The pH readings obtained from all three sampling sites varies where soil samples collected from Pulau Carey showed lower pH reading as compared to Pulau Kempas and Felcra Sijangkang. However, the results did not differ much from previous studies. Tropical peat soils are commonly acidic with pH ranging from 3 to 4.3. It was found to be the favorable conditions for most Ascomycetes[13] and Ascomycetes were found to be the most isolated fungi in this study.

From the result obtained, it can be seen that the content of organic matter would affect the fungal distribution in peat soil. The result showed that Ascomycetes prefer a location which is high in organic content such as plant roots as their habitat. Soil samples from Pulau Kempas and Pulau Carey were collected in the area of undisturbed peat soil from human and animal activities while soil samples from Felcra Sijangkang were collected from disturbed peat soil in the palm oil plantation site. The use of chemical fertilizers could be the cause of lesser amount of microfungi isolated from Felcra Sijangkang as they may disturb the organic matter content in the soil. The content of organic matter in soils is a potential source of nitrogen, phosphorus and sulphur for fungal growth. Organic matter decomposition by microorganisms is essential to release the bound nutrients in organic residues that then utilised by the microfungi [14].

Table 2 showed the most abundant fungal isolated according to sampling sites. Based on the morphological characteristics, nine genera of filamentous fungi were identified namely, Aspergillus sp., Penicillium sp., Trichoderma sp.. Trichophyton sp., Chrysosporium sp., Cladosporium sp., Paecilciyces sp., Hypocrea sp. and Chaetomium sp. From the results showed in Table 2, Aspergillus sp., Penicillium sp., and Trichoderma sp. represented in all three sampling sites and the most abundant Ascomycetes isolated were found to be Aspergillus sp., with 34.91% of total isolates, followed by Penicillium sp. with 21.69% of total isolates, respectively.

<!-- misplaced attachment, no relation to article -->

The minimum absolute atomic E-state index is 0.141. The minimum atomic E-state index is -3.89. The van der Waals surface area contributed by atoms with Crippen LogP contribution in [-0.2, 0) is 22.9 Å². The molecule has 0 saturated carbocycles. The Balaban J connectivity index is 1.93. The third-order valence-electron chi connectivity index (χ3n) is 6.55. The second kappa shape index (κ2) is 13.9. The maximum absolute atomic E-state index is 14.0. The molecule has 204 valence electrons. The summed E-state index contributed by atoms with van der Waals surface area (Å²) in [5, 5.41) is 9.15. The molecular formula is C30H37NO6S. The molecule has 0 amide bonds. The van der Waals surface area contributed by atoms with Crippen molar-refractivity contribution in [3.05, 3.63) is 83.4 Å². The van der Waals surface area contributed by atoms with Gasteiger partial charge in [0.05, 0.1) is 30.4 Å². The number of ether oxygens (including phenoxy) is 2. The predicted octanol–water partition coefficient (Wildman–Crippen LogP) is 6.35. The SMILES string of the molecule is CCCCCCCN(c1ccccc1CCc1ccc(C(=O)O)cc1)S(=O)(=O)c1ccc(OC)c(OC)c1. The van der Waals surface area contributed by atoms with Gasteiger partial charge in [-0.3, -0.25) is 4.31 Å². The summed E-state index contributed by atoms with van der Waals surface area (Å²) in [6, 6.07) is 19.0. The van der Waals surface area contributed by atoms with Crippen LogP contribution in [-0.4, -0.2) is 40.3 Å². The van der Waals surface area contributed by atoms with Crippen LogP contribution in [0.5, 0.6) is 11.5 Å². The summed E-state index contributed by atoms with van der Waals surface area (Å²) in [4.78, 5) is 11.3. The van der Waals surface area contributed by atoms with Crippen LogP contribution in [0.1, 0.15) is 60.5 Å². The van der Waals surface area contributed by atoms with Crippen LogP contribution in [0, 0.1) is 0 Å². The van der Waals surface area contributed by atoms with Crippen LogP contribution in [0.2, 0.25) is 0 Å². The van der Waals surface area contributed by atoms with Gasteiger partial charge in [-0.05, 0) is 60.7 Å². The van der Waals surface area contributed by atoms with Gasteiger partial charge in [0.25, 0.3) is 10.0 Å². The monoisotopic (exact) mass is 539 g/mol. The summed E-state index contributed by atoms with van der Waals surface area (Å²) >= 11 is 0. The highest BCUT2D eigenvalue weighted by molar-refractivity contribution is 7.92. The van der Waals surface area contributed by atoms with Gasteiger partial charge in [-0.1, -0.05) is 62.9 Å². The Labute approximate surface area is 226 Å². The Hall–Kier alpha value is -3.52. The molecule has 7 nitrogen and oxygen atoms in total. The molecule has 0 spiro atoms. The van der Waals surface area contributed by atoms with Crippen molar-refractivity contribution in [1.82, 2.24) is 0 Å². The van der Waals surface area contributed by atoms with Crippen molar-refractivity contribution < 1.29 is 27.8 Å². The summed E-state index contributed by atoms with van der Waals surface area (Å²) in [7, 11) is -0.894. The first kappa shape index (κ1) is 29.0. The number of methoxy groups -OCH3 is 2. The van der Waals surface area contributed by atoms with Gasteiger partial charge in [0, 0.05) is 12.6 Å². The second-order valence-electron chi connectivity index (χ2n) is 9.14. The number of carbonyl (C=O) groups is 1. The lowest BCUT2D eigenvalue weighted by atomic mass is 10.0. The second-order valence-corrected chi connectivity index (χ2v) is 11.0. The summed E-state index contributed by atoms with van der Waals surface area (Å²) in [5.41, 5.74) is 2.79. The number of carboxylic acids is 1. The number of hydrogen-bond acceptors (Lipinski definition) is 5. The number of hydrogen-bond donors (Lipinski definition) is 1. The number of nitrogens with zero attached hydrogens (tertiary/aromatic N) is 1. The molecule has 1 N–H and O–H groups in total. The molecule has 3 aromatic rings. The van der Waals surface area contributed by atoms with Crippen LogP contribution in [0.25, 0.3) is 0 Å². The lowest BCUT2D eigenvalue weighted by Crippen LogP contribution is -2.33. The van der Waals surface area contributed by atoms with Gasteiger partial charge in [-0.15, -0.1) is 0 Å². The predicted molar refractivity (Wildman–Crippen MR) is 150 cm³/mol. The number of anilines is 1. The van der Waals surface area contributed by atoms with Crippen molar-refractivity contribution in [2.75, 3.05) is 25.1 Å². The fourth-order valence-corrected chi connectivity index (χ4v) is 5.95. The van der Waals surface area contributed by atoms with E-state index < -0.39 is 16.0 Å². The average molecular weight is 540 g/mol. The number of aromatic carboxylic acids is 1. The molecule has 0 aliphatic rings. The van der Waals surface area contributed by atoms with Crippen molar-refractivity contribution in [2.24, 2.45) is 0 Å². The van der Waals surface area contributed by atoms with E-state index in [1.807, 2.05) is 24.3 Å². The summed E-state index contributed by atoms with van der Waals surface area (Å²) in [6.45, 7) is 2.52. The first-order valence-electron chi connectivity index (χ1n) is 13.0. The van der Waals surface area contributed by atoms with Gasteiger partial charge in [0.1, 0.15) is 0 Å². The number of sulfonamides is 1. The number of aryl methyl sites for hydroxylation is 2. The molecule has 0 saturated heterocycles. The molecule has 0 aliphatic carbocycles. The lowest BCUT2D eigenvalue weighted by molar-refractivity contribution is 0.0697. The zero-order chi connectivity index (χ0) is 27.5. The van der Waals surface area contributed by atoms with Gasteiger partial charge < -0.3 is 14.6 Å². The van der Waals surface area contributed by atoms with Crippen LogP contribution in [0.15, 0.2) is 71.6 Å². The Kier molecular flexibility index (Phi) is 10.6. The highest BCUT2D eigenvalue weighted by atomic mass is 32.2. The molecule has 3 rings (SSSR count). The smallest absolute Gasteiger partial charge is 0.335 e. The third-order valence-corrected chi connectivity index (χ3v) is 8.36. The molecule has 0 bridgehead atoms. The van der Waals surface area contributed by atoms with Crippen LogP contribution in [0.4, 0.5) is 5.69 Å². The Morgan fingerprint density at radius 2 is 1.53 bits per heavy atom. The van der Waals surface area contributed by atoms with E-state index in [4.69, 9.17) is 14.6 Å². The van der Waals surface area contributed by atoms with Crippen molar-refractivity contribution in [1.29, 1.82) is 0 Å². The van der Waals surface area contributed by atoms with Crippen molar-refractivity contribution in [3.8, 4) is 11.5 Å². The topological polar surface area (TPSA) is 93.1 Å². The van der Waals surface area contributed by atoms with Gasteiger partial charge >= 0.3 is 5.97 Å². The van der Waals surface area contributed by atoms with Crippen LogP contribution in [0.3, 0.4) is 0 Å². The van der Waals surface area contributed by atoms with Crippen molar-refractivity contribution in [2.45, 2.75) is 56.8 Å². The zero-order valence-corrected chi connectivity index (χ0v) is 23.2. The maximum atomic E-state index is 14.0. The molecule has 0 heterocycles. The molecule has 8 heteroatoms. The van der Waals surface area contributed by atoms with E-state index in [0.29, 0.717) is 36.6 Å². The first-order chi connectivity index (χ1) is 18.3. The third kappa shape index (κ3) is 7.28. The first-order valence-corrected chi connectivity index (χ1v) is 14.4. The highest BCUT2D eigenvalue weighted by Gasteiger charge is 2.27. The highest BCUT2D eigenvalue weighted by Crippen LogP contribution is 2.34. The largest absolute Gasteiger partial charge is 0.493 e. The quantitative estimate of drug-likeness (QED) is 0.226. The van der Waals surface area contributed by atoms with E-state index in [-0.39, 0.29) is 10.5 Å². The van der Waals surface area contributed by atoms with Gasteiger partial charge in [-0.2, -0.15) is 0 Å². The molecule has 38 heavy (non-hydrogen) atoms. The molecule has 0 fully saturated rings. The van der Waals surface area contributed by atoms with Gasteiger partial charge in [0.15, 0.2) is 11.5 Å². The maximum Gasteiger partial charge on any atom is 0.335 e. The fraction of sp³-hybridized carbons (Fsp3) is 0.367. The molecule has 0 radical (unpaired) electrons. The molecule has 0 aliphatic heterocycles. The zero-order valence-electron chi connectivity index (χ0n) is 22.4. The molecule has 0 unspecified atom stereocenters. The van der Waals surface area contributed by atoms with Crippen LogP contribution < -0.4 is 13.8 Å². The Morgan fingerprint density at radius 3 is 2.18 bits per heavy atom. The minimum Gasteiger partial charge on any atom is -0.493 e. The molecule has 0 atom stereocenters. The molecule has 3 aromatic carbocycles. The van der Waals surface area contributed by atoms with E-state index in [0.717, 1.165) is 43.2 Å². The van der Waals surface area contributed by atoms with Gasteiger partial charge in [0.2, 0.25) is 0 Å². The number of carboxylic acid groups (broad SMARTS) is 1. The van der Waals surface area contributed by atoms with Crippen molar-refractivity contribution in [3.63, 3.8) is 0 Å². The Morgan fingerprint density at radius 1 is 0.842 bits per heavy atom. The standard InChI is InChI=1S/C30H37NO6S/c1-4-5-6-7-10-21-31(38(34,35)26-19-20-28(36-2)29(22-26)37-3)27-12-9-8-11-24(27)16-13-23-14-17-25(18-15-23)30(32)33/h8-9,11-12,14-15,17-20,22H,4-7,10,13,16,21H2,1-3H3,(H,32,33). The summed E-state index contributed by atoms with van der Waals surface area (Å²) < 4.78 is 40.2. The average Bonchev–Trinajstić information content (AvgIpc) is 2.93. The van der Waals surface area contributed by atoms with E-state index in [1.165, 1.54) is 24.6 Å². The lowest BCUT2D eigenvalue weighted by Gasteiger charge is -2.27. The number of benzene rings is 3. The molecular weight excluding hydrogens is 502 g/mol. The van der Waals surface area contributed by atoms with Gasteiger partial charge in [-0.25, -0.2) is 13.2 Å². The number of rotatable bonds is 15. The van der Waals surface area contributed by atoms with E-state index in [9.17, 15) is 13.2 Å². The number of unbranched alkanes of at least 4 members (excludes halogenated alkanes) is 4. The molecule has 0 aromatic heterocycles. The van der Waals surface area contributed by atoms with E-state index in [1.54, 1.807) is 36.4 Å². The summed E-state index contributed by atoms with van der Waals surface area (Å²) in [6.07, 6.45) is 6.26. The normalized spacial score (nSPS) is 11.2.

Aspergillus sp., a well-known Ascomycetes can be easily found throughout the world as it fits well in the soil niche. Aspergillus adapt well in a wide range of environment especially in air and soil. It is natural for fungi to obtain moisture and nutrients without having the rays from the sun[15]. Penicillium sp., another well-known fungi genera often found in soils rather than any other sources[16]. Trichoderma sp. is considered as the most versatile fungi due to its high adaptability to its environment where it may produce both sexually and asexually, depending on the environmental conditions. Other soil fungi like Paecilomyces sp. and Trichophyton sp. have also been isolated widely from agricultural soil where these fungi species favors the abundance of plant roots [17]. This explained why Ascomycetes were able to be isolated in this study.

Figure 1 showed the microscopic observation of some Ascomycetes isolated from this study after 7 days of incubation. Most species of Ascomycetes grow as filamentous with microscopic structure called hyphae. The interconnected hyphae form mycelium, which when visible to the naked eye is commonly called mold or thallus. The Ascomycetes cell walls often contain chitin and [beta]-glucans. The internal boundaries of the individual cells called septa, which is the divisions within the hyphae. The cell wall and septa gives these Ascomycetes the stability and rigidity that may prevent the loss of cytoplasm in case of local damage to the cell membrane and cell wall.

During sexual reproduction, Ascomycetes will typically produce a large number of asci where it often contained in multicellular fruiting structure, ascocarp. Ascocarp comes in multiple colors, red, orange, yellow, brown, black and rarely green or blue. Some ascomyceous fungi grow as single-celled yeasts, which do not form fruiting bodies as it developed into an ascus during sexual reproduction. Several species of Ascomycetes are biological model organisms in laboratory research. Aspergillus is used in many genetics and cell biology studies and many Penicillium sp. are those fungal producing antibiotics that are important for treating bacterial infectious diseases.